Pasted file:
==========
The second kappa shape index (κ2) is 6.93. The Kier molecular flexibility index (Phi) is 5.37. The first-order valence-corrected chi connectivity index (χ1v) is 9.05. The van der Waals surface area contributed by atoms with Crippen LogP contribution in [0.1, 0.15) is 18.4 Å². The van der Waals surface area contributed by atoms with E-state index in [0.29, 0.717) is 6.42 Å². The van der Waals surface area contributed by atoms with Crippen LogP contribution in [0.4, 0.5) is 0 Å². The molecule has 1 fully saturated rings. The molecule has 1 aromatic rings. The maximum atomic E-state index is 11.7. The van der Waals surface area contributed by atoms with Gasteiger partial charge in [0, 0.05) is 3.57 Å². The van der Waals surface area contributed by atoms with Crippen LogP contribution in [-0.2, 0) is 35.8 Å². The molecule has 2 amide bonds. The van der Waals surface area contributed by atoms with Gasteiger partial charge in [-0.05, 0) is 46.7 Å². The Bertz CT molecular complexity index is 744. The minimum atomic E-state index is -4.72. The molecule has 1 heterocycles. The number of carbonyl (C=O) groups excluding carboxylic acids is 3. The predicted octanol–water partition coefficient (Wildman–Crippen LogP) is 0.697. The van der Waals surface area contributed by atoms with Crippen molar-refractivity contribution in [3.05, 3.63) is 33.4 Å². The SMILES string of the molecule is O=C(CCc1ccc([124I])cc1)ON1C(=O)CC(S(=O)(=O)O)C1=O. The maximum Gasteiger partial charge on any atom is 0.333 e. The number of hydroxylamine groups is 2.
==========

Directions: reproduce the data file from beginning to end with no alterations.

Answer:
The second kappa shape index (κ2) is 6.93. The Kier molecular flexibility index (Phi) is 5.37. The first-order valence-corrected chi connectivity index (χ1v) is 9.05. The van der Waals surface area contributed by atoms with Crippen LogP contribution in [0.1, 0.15) is 18.4 Å². The van der Waals surface area contributed by atoms with E-state index in [0.29, 0.717) is 6.42 Å². The van der Waals surface area contributed by atoms with Crippen LogP contribution in [0.4, 0.5) is 0 Å². The molecule has 1 fully saturated rings. The molecule has 1 aromatic rings. The maximum atomic E-state index is 11.7. The van der Waals surface area contributed by atoms with Gasteiger partial charge in [0, 0.05) is 3.57 Å². The van der Waals surface area contributed by atoms with Crippen LogP contribution in [-0.2, 0) is 35.8 Å². The molecule has 2 amide bonds. The van der Waals surface area contributed by atoms with Gasteiger partial charge in [-0.05, 0) is 46.7 Å². The Bertz CT molecular complexity index is 744. The minimum atomic E-state index is -4.72. The molecule has 1 heterocycles. The number of carbonyl (C=O) groups excluding carboxylic acids is 3. The predicted octanol–water partition coefficient (Wildman–Crippen LogP) is 0.697. The van der Waals surface area contributed by atoms with Crippen molar-refractivity contribution in [3.05, 3.63) is 33.4 Å². The SMILES string of the molecule is O=C(CCc1ccc([124I])cc1)ON1C(=O)CC(S(=O)(=O)O)C1=O. The maximum Gasteiger partial charge on any atom is 0.333 e. The number of hydroxylamine groups is 2.